Weekly and Daily Duty Limits to Consider

By Clinton Marquardt - Sleep & Fatigue Specialist

June 24, 2019

duty limits, fatigue mana, FRMS, shift work, sleep time, work time

Linking fatigue to the amount of time we put into work is very difficult.  This is because work hours are almost independent of sleep.  Sure, the more we work, the less time we have for sleep. But people who work very little can still be fatigued and people who work a lot can still be fine.  For example, I could be a part time worker, putting in as little as three or four hours per day. This leaves me with 20 or 21 hours available for sleep. This does not guarantee that I will get my six to nine hours of sleep per 24 hours of life. What if I am a part time worker because my passion is volunteer work and I spend eight hours at it after my four hour duty day, plus I have a family and household to run?  The 20 hours dwindles down significantly and leaves very little time for sleep.  The reverse is true as well.  I could work seven hours a day, every day for months at a time and still be fine if that is all I do. No volunteer work, no family or household to manage, all I do is work, relax and sleep.  I would be fine.

Hard Stop

Rather than try to link fatigue to weekly and daily hours of work, I look at areas where the link is a lot tighter.  Research on accidents, injuries and occupational illnesses shows that the more we work, the higher the risk of these negative outcomes.  Some of this could be due to sleep-related fatigue and some could be due to other types of fatigue like mental and physical fatigue.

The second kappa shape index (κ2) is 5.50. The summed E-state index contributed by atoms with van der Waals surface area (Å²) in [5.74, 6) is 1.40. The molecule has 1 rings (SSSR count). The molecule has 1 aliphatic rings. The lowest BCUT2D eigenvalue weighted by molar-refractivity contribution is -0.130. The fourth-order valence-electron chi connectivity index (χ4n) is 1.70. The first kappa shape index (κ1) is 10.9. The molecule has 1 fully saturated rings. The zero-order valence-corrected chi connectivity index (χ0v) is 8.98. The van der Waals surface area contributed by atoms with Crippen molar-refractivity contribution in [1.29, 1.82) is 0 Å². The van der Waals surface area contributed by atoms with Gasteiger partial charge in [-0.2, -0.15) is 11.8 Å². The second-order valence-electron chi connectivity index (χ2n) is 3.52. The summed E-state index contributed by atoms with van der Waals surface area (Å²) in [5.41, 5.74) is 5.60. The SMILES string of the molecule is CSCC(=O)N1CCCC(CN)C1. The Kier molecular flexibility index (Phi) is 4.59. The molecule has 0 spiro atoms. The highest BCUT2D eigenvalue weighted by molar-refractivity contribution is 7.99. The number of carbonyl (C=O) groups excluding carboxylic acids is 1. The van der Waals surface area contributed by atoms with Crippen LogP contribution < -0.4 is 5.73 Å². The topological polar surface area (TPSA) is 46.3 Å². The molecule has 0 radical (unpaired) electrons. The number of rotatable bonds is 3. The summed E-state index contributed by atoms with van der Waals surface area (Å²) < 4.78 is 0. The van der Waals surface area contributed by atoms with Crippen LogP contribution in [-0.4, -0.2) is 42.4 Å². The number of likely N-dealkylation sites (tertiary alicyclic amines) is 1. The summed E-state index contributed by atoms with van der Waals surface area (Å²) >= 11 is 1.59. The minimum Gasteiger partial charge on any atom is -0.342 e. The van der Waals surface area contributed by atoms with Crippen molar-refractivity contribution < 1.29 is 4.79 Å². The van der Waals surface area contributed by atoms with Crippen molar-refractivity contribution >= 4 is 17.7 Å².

We can use this research to set up processes within a Fatigue Risk Management System (FRMS) to mitigate negative outcomes at daily and weekly duty times and to create hard-stop time limits for prescriptive hours of service rules. 

Here is what the research shows:

  1. Negative outcomes become apparent at just over eight hours on duty, reliably evident at 10 hours and increase dramatically to unacceptable levels as daily work hours surpass 12 hours[1].
  2. Negative outcomes become apparent at about 50 hours and reliably evident as the work week surpasses 60 hours[2]. 

References

[1] See for examples:

(A) Dembe, A., Erickson, R., Delbos, R., & Banks, S (2005). The impact of overtime and long work hours on occupational injuries and illness: New evidence from the United States. Occupational and Environmental Medicine, 62, 588-57.
(B) Folkard, S., & Lombardi, D. (2006). Modeling the impact of the components of long work hours on injuries and “accidents”. American Journal of Industrial Medicine, 49, 953-963.
(C) Rosa, R., & Bonnet, M. (2007). Performance and alertness on 8 h and 12 h rotating shifts at a natural gas utility. Ergonomics, 36(10), 117-1193.
(D) Sallinen, M., & Hublin, C. (2015). Fatigue-inducing factors in transportation Operators. In S. Popkin (Ed.) Reviews of Human Factors and Ergonomics: Worker Fatigue and Transportation Safety, 10, 138-173.
(E) Wagstaff, A., & Sigstad Lie, J. (2011). Shift and night work and long working hours – A systematic review of safety implications. Scandinavian Journal of Work, Environment & Health, 37(3). 173-185.
(F) Wong, I., Davies-Schrils, K., Popkin, S., Folkard, S. (2017). Safety interventions to mitigate occupational sleep-related fatigue. Working Time Consensus Paper, retrieved from: http://www.workingtime.org/page-1842455.

[2] See for examples:

(A) Dembe, A., Erickson, R., Delbos, R., & Banks, S (2005). The impact of overtime and long work hours on occupational injuries and illness: New evidence from the United States. Occupational and Environmental Medicine, 62, 588-57.
(B) Sallinen, M., & Hublin, C. (2015). Fatigue-inducing factors in transportation Operators. In S. Popkin (Ed.) Reviews of Human Factors and Ergonomics: Worker Fatigue and Transportation Safety, 10, 138-173.


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